The wood you use for your fire needs to be seasoned (dried) before you burn it. Wood with moisture in it releases smoke and harmful particles when burned, which can damage your chimney and cause harm if inhaled. You can buy moisture meters to check the level of water in your wood, or better yet, buy ‘Ready to Burn’ fuel. Wood with a ‘Ready to Burn’ logo on it will be pre-dried and ready to go.

Make sure you never burn treated waste wood, for example old pieces of furniture, as these will emit toxins and pollutants when burned.

If you’re intending to use house coal for your fire, think about using approved solid fuels instead.

Don’t overload your fireplace or stove with wood or build fires too high – you can always add more wood later if needed.


Wood-burning stoves can be a great option as they produce much less smoke than an open fire. If you have a stove, it needs to be serviced annually. If you haven’t had it serviced but plan to use it at Christmas, make sure you book a service for it.

You should also aim to have your chimney swept at least twice a year, so make sure this has been done too.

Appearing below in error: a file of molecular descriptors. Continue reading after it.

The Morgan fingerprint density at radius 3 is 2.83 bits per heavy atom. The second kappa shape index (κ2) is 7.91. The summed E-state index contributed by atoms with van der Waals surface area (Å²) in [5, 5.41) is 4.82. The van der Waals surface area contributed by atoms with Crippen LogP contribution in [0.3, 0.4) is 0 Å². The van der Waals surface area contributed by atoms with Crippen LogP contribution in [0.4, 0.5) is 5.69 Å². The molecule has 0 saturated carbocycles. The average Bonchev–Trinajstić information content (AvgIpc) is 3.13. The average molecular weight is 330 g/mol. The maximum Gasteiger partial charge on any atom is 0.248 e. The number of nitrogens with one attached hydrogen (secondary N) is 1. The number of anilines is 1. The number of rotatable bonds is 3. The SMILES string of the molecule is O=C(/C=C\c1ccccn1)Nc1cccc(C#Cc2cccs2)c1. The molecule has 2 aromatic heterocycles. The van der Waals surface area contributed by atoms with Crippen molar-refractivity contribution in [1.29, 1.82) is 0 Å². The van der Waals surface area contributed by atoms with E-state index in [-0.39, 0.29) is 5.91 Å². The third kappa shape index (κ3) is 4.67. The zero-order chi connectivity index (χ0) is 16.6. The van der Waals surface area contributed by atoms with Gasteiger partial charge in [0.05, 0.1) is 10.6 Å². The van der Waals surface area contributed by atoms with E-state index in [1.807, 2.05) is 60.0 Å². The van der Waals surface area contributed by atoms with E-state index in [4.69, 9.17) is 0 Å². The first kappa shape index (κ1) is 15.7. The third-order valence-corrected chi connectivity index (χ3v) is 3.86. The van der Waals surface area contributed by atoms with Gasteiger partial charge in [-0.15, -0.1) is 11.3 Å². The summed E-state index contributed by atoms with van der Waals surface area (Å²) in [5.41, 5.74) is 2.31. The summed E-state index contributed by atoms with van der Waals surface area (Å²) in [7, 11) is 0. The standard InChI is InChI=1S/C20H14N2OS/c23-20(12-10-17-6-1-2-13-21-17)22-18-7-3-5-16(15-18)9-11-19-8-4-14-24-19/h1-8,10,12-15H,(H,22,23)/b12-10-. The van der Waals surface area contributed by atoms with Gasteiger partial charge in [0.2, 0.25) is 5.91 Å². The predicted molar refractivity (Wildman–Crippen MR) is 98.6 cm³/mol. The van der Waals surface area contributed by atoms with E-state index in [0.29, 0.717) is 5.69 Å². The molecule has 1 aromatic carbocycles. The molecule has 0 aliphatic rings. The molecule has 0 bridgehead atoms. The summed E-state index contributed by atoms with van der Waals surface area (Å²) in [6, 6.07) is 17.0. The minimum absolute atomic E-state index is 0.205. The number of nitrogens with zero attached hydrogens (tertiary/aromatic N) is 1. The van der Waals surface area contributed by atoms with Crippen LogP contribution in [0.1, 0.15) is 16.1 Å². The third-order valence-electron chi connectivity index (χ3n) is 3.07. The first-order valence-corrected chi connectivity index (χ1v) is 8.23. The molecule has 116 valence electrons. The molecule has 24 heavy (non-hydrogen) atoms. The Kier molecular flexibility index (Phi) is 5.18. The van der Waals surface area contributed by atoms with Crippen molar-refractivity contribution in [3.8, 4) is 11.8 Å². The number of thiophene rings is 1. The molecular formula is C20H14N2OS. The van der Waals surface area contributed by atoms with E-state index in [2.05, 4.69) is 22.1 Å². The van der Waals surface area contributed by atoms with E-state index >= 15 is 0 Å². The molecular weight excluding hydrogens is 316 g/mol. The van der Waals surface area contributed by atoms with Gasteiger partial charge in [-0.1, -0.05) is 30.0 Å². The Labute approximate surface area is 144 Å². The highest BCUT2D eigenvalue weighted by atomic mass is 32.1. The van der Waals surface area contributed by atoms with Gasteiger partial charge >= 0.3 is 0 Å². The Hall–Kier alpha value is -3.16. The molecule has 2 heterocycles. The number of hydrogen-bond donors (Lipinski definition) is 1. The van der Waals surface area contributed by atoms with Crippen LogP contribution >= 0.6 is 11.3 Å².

Health and safety

When lighting your fire, avoid using liquids like petrol or paraffin. Always use firelighters or kindling. You should also never put paper or rubbish on your fire, as this can create floating embers that can blow away and cause a house fire.

If you don’t have a carbon monoxide detector, make sure you buy one. They’re easy to install and will alert you to dangerous fumes.

It’s also good practice to install a fireguard around your fire, especially if you have young kids or pets around.

Never leave your fire unattended. Make sure the fire is out before going to bed or leaving, and always wait for ashes to become cold before disposing of them.

Most of these tips are common sense, but should the worst happen this winter, you’ll want the comfort of knowing your home and belongings are properly covered.

So remember, LV= will increase your contents insurance by 10% for one month before and after a religious festival or special event, for purchases made for these occasions within the period of insurance. That way, if a burglar does get the better of you or if your fire-building skills aren't as good as you thought, at least you can rely on us to help put things right - so you can just concentrate on finishing off the mince pies.

Now, go and enjoy the holidays! Eat too many mince pies, buy too many presents and let your only concerns be where the tree should go or which festive film to watch first